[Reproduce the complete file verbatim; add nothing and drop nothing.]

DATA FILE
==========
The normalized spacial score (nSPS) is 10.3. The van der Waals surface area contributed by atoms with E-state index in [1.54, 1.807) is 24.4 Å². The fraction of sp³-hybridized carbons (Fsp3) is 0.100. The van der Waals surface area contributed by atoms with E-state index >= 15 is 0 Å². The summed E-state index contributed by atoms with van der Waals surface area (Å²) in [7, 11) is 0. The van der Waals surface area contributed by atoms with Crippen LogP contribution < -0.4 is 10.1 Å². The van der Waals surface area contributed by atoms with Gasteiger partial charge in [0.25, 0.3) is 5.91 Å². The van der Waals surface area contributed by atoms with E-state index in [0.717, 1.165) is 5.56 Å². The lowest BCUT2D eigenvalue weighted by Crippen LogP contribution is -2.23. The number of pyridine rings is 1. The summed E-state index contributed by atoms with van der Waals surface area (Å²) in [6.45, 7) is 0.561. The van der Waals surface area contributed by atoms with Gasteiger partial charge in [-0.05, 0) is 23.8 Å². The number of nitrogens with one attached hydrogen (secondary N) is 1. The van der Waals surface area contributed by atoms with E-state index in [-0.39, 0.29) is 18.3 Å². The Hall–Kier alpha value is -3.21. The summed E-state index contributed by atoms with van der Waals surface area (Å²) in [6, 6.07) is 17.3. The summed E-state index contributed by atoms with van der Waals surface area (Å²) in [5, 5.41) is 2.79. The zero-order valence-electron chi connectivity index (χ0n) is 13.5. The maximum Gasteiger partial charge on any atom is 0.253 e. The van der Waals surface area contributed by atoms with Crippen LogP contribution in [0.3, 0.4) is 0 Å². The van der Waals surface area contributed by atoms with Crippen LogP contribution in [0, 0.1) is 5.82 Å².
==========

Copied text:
The normalized spacial score (nSPS) is 10.3. The van der Waals surface area contributed by atoms with E-state index in [1.54, 1.807) is 24.4 Å². The fraction of sp³-hybridized carbons (Fsp3) is 0.100. The van der Waals surface area contributed by atoms with E-state index >= 15 is 0 Å². The summed E-state index contributed by atoms with van der Waals surface area (Å²) in [7, 11) is 0. The van der Waals surface area contributed by atoms with Crippen LogP contribution < -0.4 is 10.1 Å². The van der Waals surface area contributed by atoms with Gasteiger partial charge in [0.25, 0.3) is 5.91 Å². The van der Waals surface area contributed by atoms with E-state index in [0.717, 1.165) is 5.56 Å². The lowest BCUT2D eigenvalue weighted by Crippen LogP contribution is -2.23. The number of pyridine rings is 1. The summed E-state index contributed by atoms with van der Waals surface area (Å²) in [6.45, 7) is 0.561. The van der Waals surface area contributed by atoms with Gasteiger partial charge in [-0.05, 0) is 23.8 Å². The number of nitrogens with one attached hydrogen (secondary N) is 1. The van der Waals surface area contributed by atoms with E-state index in [-0.39, 0.29) is 18.3 Å². The Hall–Kier alpha value is -3.21. The summed E-state index contributed by atoms with van der Waals surface area (Å²) in [6, 6.07) is 17.3. The summed E-state index contributed by atoms with van der Waals surface area (Å²) in [5, 5.41) is 2.79. The zero-order valence-electron chi connectivity index (χ0n) is 13.5. The maximum Gasteiger partial charge on any atom is 0.253 e. The van der Waals surface area contributed by atoms with Crippen LogP contribution in [0.3, 0.4) is 0 Å². The van der Waals surface area contributed by atoms with Crippen LogP contribution in [0, 0.1) is 5.82 Å².